I am 22 years old and traveling, looking for a way to empty my loss and open myself to the world again.  My reason for travel didn’t start out as this–I was going to come to New Zealand with my boyfriend, and we were going to finally be in the same place again after almost two years of long distance.  Before, during, and after our break-up I shut down for a while.  But here I am again, a tabula rasa, looking for whatever is in front of me. 

All of my moving around in the past few weeks has got me thinking about place.  I’ve met so many travelers who give us advice like “stay at the Purple Cow,” or “You only need one day in Christchurch.”  Erin and I welcome the hostel tips, but each time I hear how long a place is worth in days I wonder what I am giving up by moving at this pace.  How can one possibly do everything in a whole city in one day?  Is it worth seeing many places if it means I’ve really known none of them?  I believe knowing one place well is more special than glossing over hundreds of others.  How can I make up my mind in a day unless I make it to believe I need to see more?

With this in mind, Erin and I agreed to extend our stay in Nelson and bypass Kaikoura instead of rushing through both cities.  This has been the best decision of our trip.  From our first dinner at the House of Ales–fresh local grouper over asparagus (it’s springtime here!), bok choy, and potatoes with Hollandaise sauce, plus a local bottle of Sauvignon blanc–to seeing a bluegrass band called the Two Oceans Trio on our last night, I started to fall in love with Nelson.  We took Sunday to explore and window shop since most stores were closed.  After walking through the city center we made our way through Queen’s Park, and then up the hills on the outside of town through well-worn paths leading up to the geographical center of New Zealand.  From that vantage point we looked out over Nelson to the snow-capped Mt. Arthur range to the south and the Tasman Bay to the west.  Surrounding us from the other directions were steep hills and grazing sheep.  Without the typical view of suburban sprawl, nature seems to cradle the city.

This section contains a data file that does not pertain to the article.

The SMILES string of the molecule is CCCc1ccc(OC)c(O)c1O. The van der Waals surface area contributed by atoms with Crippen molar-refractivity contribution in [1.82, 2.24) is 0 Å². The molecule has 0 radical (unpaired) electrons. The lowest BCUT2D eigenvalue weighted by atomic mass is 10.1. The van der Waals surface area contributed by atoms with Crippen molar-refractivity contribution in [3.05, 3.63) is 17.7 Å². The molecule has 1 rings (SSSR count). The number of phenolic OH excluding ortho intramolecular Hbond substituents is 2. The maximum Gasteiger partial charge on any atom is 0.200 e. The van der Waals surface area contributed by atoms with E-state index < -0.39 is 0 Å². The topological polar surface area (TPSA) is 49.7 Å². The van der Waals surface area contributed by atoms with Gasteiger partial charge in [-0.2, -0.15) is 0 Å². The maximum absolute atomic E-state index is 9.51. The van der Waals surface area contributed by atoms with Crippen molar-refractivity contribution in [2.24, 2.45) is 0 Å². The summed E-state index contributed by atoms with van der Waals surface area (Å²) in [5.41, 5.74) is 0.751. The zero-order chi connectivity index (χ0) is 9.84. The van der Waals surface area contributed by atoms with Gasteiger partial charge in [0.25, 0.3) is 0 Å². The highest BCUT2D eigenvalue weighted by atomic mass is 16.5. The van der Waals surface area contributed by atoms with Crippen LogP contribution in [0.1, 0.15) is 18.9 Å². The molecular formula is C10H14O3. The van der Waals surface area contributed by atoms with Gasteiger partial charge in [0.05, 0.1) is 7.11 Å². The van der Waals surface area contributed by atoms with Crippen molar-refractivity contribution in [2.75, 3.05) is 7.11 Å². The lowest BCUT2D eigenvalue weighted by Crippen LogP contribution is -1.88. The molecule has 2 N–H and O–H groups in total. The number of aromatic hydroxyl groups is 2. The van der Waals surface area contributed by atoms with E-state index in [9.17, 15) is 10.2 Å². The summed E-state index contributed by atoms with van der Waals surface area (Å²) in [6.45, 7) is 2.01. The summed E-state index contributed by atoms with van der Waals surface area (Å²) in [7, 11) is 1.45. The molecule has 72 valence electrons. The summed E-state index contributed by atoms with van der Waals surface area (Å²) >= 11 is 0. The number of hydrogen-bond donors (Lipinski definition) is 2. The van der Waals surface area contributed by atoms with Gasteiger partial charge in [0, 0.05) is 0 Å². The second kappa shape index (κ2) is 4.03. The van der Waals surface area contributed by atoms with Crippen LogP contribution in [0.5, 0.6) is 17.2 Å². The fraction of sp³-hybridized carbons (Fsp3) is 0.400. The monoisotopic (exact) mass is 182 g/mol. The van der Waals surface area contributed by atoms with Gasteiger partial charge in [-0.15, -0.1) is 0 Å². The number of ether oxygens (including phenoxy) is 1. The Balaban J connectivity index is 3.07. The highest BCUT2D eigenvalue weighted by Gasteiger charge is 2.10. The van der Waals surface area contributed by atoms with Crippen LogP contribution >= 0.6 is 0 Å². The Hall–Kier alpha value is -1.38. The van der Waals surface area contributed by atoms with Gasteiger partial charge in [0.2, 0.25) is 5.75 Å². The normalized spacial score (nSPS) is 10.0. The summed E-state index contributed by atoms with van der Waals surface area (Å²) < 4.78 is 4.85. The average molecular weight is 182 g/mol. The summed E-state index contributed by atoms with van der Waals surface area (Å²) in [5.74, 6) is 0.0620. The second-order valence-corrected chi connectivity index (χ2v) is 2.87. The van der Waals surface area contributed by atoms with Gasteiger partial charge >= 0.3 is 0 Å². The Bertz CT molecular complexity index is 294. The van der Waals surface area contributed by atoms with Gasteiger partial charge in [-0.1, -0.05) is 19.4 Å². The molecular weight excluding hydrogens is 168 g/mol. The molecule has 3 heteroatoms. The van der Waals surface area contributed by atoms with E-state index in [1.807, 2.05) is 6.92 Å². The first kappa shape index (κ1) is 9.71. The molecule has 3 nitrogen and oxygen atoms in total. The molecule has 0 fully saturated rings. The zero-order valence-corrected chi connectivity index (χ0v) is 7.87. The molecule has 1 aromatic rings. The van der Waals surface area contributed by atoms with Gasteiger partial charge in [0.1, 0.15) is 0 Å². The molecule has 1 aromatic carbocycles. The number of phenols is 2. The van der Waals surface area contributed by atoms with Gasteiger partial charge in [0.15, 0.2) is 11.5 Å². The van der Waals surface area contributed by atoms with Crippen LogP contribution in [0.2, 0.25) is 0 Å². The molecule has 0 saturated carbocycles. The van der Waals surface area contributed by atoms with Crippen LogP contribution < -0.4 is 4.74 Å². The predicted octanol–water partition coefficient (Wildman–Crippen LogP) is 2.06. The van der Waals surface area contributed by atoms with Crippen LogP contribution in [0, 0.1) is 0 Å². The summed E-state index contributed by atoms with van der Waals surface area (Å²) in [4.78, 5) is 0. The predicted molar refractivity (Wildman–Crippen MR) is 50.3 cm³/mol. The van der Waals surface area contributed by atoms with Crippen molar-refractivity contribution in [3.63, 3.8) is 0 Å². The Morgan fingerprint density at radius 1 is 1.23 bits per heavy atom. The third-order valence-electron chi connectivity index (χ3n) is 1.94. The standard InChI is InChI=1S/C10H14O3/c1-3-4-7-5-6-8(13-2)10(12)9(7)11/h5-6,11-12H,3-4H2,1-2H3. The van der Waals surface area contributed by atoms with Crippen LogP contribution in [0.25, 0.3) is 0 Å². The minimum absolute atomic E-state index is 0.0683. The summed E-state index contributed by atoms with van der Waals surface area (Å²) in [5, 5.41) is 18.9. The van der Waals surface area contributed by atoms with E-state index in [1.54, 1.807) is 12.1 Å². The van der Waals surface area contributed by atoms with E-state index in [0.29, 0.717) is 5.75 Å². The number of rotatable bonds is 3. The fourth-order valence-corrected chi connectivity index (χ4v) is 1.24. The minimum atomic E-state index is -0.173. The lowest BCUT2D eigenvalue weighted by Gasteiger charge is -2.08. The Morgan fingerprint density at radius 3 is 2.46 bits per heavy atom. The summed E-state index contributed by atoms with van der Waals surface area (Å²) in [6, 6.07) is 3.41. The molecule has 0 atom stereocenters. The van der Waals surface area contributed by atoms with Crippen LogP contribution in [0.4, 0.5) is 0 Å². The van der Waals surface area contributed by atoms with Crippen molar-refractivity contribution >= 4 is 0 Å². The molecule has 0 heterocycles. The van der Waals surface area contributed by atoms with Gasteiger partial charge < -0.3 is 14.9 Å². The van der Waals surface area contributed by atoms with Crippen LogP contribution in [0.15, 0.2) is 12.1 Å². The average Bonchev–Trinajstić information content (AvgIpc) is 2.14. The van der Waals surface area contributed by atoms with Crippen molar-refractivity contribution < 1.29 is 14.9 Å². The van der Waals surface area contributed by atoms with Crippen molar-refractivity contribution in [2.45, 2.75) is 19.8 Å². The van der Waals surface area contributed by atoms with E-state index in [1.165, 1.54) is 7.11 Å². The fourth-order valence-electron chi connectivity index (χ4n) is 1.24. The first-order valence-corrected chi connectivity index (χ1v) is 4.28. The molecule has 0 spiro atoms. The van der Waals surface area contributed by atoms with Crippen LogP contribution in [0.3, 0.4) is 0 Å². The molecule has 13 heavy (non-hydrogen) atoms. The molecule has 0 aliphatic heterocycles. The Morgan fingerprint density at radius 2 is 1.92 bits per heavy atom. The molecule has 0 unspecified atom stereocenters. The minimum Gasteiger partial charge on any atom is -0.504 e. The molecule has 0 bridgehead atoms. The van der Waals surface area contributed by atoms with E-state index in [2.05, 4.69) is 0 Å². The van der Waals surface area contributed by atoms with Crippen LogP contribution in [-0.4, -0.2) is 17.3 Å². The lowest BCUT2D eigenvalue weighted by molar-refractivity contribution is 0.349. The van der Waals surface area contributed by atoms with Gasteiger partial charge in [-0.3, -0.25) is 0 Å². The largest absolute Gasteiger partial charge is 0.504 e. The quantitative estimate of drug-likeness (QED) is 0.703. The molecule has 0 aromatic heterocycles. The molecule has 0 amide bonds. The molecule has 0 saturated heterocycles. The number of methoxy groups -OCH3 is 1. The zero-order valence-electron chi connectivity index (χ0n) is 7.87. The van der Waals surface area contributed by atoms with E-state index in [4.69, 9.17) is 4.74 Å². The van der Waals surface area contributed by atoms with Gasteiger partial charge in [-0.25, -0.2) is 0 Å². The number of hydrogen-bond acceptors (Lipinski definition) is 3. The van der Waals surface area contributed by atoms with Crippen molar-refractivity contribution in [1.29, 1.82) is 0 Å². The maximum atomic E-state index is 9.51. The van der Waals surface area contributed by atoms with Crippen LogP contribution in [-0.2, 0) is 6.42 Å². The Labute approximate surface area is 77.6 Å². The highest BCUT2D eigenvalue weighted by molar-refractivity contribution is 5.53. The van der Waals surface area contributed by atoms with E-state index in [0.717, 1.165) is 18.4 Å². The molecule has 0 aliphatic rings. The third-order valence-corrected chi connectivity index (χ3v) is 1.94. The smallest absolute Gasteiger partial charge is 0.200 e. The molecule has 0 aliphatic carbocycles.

I woke up early and anxious on Monday.  After talking about it since we began our journey, I decided this was the day to skydive.  The hostel manager called the skydiving company at 8:15 am and a shuttle picked me up at 12:00.  My nerves settled down in the hours leading up to my jump and I felt serenely calm.  Once I arrived at the airfield, everything happened so fast that I didn’t have much time to worry.  Within 20 minutes I was geared up and flying up to 13,0oo feet with a Tandem Master and camera man.  When it was time to jump we slid to the door, waved to a camera on the wing of the plane, and tumbled out on the count of three.  Even though we sped downward at 200 km/hour, time didn’t exist during the free-fall.  Before I took off, the woman who explained the process of skydiving to me said she couldn’t describe the feeling, and she’s right.  There is nothing like it.  The whole endeavor lasted only about six minutes, and when my feet hit the ground again so much adrenaline pumped through my body that it is still hard to process.  One thing is definite: I would do it again in an instant!

Tuesday brought its own wonders as Erin and I kayaked and hiked through Abel Tasman National Park, which I had seen from the sky the previous day.  The park is gorgeous with golden beaches, penguins, seals, cormorants, and so many more birds!  It is the smallest National Park in New Zealand and there is a four-day trek through it that I want to come back and do.  There is so much to explore! 

Tuesday was our last day in Nelson; we left early this morning to make our way down to Alexandra in Central Otago.  As the bus pulled out of the station at 8:30, I felt sad.  This is the first place we’ve been that I really didn’t want to leave.  It’s the little things about a place that makes me fall in love with it: lemon trees in front yards, cars stopping for pedestrians, art galleries, river walks, public schools with big greens in front, fires on cold nights, and the delicate smell of flowers and fresh spices everywhere.  I am excited about the next places we are heading, but the wonder of what else there is to know here tugs at my mind and begs me to return to Nelson.